Make your own free website on Tripod.com

            Joseph Grijalva Section: 5

            4/27/05

            When I Was One and Twenty Final CM

 

For some reason people seem to believe that teenagers think they know everything.  However, I would content that the matter is not that of confidence in our knowledge, rather we are just coming to a point in life where we feel free to defend what we believe.  However, we should not stop listening to our elders.  Like the young man in A.E. Housman’s poem, we often do not realize the validity of the advice we receive until it is too late to heed it.

            The poem appeals to me because it offers its advice about listening to our elders within the context of another set of advice.  Though many people might not be so keen on always listening to the advice of their elder’s in all situations, most people are fairly happy for advice in matters of love.  Here we encounter the true creativeness of the poem.  Though the main message seems to try to convince young people not to be hasty in matters of love, this message might only serve to capture the attention of the reader.  When the reader notices that the wise man was right in warning the young man in the poem, the reader will also know that it is right to trust in the advice of one’s elders.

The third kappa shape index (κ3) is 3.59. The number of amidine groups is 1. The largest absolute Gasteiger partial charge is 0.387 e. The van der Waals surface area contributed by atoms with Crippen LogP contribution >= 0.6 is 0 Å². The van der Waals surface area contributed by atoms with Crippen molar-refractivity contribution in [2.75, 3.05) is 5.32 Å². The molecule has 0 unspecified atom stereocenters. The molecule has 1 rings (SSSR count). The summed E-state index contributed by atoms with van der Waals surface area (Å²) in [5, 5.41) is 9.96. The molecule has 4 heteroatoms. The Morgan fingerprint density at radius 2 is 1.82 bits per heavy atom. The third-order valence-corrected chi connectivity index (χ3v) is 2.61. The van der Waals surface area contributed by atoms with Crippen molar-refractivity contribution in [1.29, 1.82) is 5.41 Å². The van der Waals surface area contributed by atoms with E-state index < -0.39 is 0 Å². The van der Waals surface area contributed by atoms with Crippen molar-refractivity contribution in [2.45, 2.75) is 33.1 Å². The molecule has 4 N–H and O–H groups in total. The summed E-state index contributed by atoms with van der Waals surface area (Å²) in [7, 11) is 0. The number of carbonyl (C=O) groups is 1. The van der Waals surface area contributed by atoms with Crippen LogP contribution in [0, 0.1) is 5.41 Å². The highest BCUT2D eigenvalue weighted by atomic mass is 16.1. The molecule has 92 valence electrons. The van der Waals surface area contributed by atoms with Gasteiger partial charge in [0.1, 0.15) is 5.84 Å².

This poem is valuable because it attempts to allow young people such as myself to circumvent the standard trial and error way of learning.  Unfortunately, it can be hard for someone to admit we they wrong and someone else is right until the person has been proven to be correct.  This lesson is part of the irony of life.  Many times in life we do not see the correct path to take until it is too late for us to do so.  As my mom often says, “Hindsight is always twenty-twenty.”

 

XIII. "When I was one-and-twenty..."
by A. E. Housman (1859-1936)

When I was one-and-twenty
I heard a wise man say,
'Give crowns and pounds and guineas
But not your heart away;
Give pearls away and rubies
But keep your fancy free.'
But I was one-and-twenty,
No use to talk to me.

When I was one-and-twenty
I heard him say again,
'The heart out of the bosom
Was never given in vain;
'Tis paid with sighs a plenty
And sold for endless rue.'
And I am two-and-twenty,
And oh, 'tis true, 'tis true.